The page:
GlaxoSmithKline plc (NYSE:GSK) declared its fourth quarter and full year 2012 results on February 6, 2013. The results failed to make an impact on the price of its ADRs in the U.S. stock market despite the company returning £6.3 billion to shareholders. Despite average results, the markets felt that the company had failed to deliver what was expected from a big pharmaceutical like GlaxoSmithKline.
There has been some positive news indicating that the company's R&D operations are delivering results but it seems that the market is sort of immune to what is going on the company. There has been negative news as well.
A Brief Look at Fiscal Year 2012 Results
Revenue was down by 1% - $42.02 billion from $42.56% in prior year. Net income dropped from $8.2 billion to $7.54 billion. In fact, both revenue and net income have been going down since 2009. Total revenue in 2009 was $45.81 billion and net income at $8.93 billion. Earnings per share stood at $1.477 and the company expects a growth of 3-4% in core EPS.
Sales of the company's flagship drug Advair, which accounts for 20% of sales, dropped by 3%. Advair is a combination preparation (fluticasone/salmeterol ) that is used in the management of asthma and chronic obstructive pulmonary disease (COPD). GSK's all other offerings dropped either 3% or less. Overall pharmaceutical sales dropped by more than 2%.
Busy Year Ahead
GlaxoSmithKline filed 6 new drugs in 2012 and expects Phase III data on 14 "assets" including 9 new drugs and vaccines in 2013/2014. In addition, the company plans to continue its focus on its healthcare brands and emerging markets and plans to start a strategic review for its energy and sports and health drinks, Lucozade and Ribena. According to a Reuters report, the company will decide the future of these by the middle of this year.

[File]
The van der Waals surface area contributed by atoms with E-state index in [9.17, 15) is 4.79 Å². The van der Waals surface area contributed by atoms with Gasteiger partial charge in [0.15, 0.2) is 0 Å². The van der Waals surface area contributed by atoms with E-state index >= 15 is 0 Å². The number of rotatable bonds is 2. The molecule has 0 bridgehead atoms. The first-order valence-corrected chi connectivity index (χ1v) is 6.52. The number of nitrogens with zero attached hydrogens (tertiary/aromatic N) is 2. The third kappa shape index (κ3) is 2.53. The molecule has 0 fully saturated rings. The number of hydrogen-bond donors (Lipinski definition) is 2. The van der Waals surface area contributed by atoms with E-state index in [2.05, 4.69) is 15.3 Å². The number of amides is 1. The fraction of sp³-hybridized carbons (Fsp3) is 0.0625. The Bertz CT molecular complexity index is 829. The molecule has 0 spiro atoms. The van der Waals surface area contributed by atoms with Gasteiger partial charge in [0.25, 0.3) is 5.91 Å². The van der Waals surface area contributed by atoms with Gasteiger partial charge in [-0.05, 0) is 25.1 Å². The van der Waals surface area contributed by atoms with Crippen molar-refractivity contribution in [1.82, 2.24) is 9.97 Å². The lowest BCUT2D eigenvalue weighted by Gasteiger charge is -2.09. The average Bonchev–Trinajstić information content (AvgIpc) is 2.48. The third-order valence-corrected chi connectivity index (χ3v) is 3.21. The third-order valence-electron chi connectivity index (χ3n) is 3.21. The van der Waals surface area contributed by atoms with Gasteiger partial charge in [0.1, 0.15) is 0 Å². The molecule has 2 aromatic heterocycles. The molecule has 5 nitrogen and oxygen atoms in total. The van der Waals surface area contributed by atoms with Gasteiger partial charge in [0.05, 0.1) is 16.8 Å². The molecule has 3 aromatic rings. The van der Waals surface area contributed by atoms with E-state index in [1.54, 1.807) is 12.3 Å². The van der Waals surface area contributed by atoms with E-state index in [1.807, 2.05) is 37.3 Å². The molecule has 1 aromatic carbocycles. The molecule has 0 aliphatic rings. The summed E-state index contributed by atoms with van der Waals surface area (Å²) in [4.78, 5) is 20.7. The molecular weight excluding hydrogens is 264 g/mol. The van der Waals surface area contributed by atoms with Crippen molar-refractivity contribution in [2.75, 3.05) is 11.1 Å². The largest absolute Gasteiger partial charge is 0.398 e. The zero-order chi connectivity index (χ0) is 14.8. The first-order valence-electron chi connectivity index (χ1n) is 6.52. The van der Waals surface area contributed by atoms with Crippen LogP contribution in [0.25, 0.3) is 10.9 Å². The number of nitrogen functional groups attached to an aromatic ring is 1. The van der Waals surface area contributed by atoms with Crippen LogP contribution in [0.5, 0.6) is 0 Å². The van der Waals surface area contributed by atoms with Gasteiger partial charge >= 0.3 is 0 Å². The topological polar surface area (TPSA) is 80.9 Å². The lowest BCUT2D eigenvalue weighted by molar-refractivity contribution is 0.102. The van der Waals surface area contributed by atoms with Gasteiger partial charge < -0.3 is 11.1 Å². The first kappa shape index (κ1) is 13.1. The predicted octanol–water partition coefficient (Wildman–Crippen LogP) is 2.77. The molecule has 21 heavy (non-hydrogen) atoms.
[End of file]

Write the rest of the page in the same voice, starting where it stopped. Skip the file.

GSK's two COPD drugs are up for approval. While regulatory application for Breo/Relvar, seen as a next generation medication of the blockbuster Advair, was filed in July 2012, the company announced last week the acceptance for further review of its application for once-daily LAMA/LABA combination medicine (UMEC/VI - proposed trade name: ANORO ELLIPTA) for COPD. In both medications, GSK is partnering Theravance, Inc. (NASDAQ:THRX).
The other drugs that are in different phases of development and clinical trials include dolutegravir (HIV), albiglutide (diabetes), trametinib (melanoma), and dabrafenib (also for melanoma).
Dolutegravir had shown positive and encouraging data in July 2012. In trials to show non-inferiority, the drug showed better efficacy as compared to Atripla of Gilead Sciences (NASDAQ:GILD). In addition, its safety and tolerability profile was also better with 2% dropouts as compared to 10%. This places the drug in a comparable position with Merck & Co's (NYSE:MRK) antiretroviral drug, Raltegravir (brand name Isentress). It is important to note here that the drug is being developed by ViiV Healthcare Ltd., GSK's joint venture with New York-based Pfizer Inc. (NYSE:PFE) and Japan's Shionogi & Co. Last week, the company announced that the drug will get a speedier review by the USFDA.
However, the company suffered a setback in the case of drisapersen, a drug in clinical trial stage for treatment of Duchenne muscular dystrophy (DMD). Four DMD patients being treated with drisapersen had to be hospitalized due to kidney toxicity and thrombocytopenia (a blood disease marked by abnormally small number of platelets in the blood) and an unspecified number due to proteinuria (presence of excess protein in urine).
GSK -Partner and Competitors